We’re going to need your help – There are going to be some times when we need your help, bud.  We may need you to pay extra close attention to our words.  We may need you to listen really hard to what we say. Harder than you have before.  This means doing what we ask the first time we ask you, like cleaning up your toys or getting dressed all by yourself.  Regardless, we need you in the game, pal. I know you’ll have days when you’re good at this, and days when you get frustrated. We will be here for you for either of those days.

Most of all pal, we want you to know how very special you are.  From the moment Mommy and I found out you were coming, we couldn't wait to see you.  We have that very same feeling each and every morning waiting for you to wake up, to come home from school, when I come home from work, or when we come back from a night out.  You are our little prince (or knight, as you like to say) and no addition to our family will ever change that.


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Thanks for sharing. We are expecting #2 and I have been worries about the same things. This was great, and I will be sharing with my wife and daughter.


Loved this post. I've been through the same situation last year, when we welcomed our son; little brother to our 6 year old daughter. Very similar fears and thoughts ! But an year through this, and there have been many more than a few instances when she has amazed us with her thoughtfulness ! It's beautiful to see her transitioning from the baby of the house to the little lady of the house :)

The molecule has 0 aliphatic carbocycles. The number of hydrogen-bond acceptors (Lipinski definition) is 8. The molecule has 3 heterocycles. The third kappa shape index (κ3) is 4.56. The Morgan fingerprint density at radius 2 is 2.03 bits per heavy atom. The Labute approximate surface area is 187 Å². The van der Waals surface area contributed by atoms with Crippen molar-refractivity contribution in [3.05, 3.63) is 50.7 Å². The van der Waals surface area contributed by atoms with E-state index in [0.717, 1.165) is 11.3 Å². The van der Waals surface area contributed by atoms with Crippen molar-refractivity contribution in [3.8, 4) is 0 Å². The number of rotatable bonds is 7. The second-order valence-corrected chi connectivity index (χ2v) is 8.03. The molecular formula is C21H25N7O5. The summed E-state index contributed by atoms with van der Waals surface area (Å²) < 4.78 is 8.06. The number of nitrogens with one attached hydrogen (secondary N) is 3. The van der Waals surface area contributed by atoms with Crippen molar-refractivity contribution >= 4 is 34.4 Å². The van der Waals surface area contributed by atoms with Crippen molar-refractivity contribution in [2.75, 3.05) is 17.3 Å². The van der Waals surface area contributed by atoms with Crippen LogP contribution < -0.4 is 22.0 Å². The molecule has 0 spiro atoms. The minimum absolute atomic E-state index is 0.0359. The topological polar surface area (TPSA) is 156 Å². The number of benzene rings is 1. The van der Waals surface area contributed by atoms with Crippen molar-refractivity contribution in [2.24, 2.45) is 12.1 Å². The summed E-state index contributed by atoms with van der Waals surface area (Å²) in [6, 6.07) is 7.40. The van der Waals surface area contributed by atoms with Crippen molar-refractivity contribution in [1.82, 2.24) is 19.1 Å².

Well written post. We have a 6-year-old daughter who, in September, helped us welcome two new sisters into the family. It has helped that the twins, who we think are identical, are really mellow and easygoing. So far.

We started adjusting older daughter's expectations months before, when we explained she might be getting not one new sister but *two*, and what they will do for the first months-to-a-year time. So nothing has been a surprise to her. They were in NICU for 2 weeks after being born, learning how to eat and putting on a little weight. She would go with us to visit them, and it sort of eased her into them joining us. (It eased all of us into it!)

I completely renovated her room this summer, from the house's old master bedroom, including a bigger closet and ripping out the walls and insulating better. She can roll her door shut and there's no interruption to sleeping, etc.

There really has been no jealousy, complaining, or anything like that from her about them. (She does have a few other issues, like sensory processing disorder and maybe some general anxiety we are working to get to the bottom of -- but as a heart surgery patient at 6 months old some of these have been long-lead-time items.) It is just really nice to see how attentive and loving she is of her sisters.